Thursday, February 12, 2009

Strengthen schools and decrease unemployment

I'm still trying to figure out why some people can't make the connection between strengthening our schools and long-term economic growth.

One friend said that the stimulus package should be called an investment package. Personally, I don't have a problem with that. Isn't that what we're supposed to be doing...stimulating our economy in order to have long-term growth (i.e. return on an investment)? defines it...

Investment: the investing of money or capital in order to gain profitable returns, as interest, income, or appreciation in value.
My understanding is that we want returns on our money so that our $700B is not put into some bottomless pit.

So, I return to education.

Rebuilding schools provide immediate jobs for engineers, construction workers, architects, and many others, while also strengthening the capacity of schools for the future generations of children who will attend them. Obviously, the people who cut this out of the budget hasn't been to places like East St. Louis that desperately need new schools...or even other places who simply don't have the capacity to include current technology in their buildings.

Pell grants allow low-income students the ability to dream and believe that college is accessible to them, too. Believe it or not, there are a lot of students who aren't able to access the extra loans needed (or are fearful of going into debt) to pay what Pell grants don't pay. Though Pell grants in the past may have paid for a college education and left some money for living expenses, that's not the case these days.

The Bureau of Labor Statistics has just released a report giving an economic sketch of black people. You can read more about the report in the recent Washington Post article.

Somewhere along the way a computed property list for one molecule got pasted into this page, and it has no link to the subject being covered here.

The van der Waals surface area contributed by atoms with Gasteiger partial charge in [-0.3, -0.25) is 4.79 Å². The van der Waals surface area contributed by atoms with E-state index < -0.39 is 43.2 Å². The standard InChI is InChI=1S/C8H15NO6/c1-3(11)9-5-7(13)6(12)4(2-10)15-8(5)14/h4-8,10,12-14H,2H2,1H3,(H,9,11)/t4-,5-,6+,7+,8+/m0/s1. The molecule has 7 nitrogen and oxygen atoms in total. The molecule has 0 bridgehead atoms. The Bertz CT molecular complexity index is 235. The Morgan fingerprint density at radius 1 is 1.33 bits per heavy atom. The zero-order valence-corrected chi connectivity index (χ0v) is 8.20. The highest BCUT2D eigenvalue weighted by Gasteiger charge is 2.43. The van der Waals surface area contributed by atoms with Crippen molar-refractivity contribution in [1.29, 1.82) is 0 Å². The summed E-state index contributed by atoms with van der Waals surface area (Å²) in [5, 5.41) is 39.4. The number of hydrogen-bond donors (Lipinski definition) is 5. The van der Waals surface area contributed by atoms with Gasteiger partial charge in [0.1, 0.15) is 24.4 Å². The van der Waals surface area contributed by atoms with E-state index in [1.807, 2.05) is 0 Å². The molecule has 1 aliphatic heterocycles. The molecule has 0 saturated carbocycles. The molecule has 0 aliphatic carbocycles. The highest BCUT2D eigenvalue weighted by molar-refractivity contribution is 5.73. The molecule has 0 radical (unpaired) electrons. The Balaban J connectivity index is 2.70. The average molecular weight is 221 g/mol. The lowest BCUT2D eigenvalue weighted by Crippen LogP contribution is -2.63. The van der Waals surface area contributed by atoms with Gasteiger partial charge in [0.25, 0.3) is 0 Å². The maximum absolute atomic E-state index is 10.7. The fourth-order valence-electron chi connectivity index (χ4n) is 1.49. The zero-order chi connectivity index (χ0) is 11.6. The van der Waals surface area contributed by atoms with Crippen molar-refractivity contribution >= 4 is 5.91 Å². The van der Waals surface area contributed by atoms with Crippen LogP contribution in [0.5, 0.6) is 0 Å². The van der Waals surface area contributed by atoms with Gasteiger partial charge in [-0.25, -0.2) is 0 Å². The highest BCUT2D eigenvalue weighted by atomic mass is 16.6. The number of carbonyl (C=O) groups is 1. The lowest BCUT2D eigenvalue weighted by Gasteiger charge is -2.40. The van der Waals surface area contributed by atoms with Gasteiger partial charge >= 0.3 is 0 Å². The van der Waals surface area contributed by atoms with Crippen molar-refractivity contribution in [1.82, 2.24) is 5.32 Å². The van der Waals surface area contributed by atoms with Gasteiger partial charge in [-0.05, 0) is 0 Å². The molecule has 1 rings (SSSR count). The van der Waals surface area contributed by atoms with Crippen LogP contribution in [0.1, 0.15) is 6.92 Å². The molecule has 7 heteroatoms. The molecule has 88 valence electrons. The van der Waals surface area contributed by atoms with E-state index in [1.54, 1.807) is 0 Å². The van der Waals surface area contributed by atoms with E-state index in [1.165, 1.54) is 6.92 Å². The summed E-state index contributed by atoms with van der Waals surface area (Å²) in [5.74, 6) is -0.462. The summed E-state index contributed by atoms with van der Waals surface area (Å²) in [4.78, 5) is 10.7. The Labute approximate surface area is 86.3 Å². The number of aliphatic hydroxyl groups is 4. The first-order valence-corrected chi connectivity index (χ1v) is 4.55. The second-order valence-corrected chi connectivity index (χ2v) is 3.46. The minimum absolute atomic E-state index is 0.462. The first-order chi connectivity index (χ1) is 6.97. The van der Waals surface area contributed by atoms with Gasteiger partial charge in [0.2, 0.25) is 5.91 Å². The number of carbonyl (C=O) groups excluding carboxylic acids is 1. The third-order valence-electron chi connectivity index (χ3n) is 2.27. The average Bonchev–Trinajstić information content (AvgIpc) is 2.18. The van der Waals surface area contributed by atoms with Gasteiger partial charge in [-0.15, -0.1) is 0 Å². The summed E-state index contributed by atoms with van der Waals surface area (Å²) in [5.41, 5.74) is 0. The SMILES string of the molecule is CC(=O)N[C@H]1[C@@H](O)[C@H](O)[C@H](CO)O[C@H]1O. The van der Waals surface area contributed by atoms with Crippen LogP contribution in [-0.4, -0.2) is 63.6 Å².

Nearly two-thirds of Black people are 45 and younger.

2.2 million black people were unemployed last year.

However, by looking at the Black people that are employed, you can get a good picture of their economic outlook. There is a strong correlation between work and education.

Of the 6.8 million black men who are employed, the vast majority have at least a high school diploma. Many have college degrees or diplomas from technical schools. The same is true for the 8.4 million working black women.

For black men ages 20 to 24 without a high school diploma, on the other hand, the unemployment rate is 55 percent -- an abysmal 91 percent for 18- and 19-year-olds. For uneducated black women 20 to 24, it's close to 30 percent.

The higher the education level, the lower the unemployment.

With more than 40 percent of blacks failing to graduate from some of the nation's largest urban school systems, little wonder that one in nine black men between 20 and 34 are behind bars.

The report doesn't say getting an education makes you rich. But it does demonstrate that a higher education level provides a much better access to jobs.

Wanna know how to solve the economic crises??

Invest in education!
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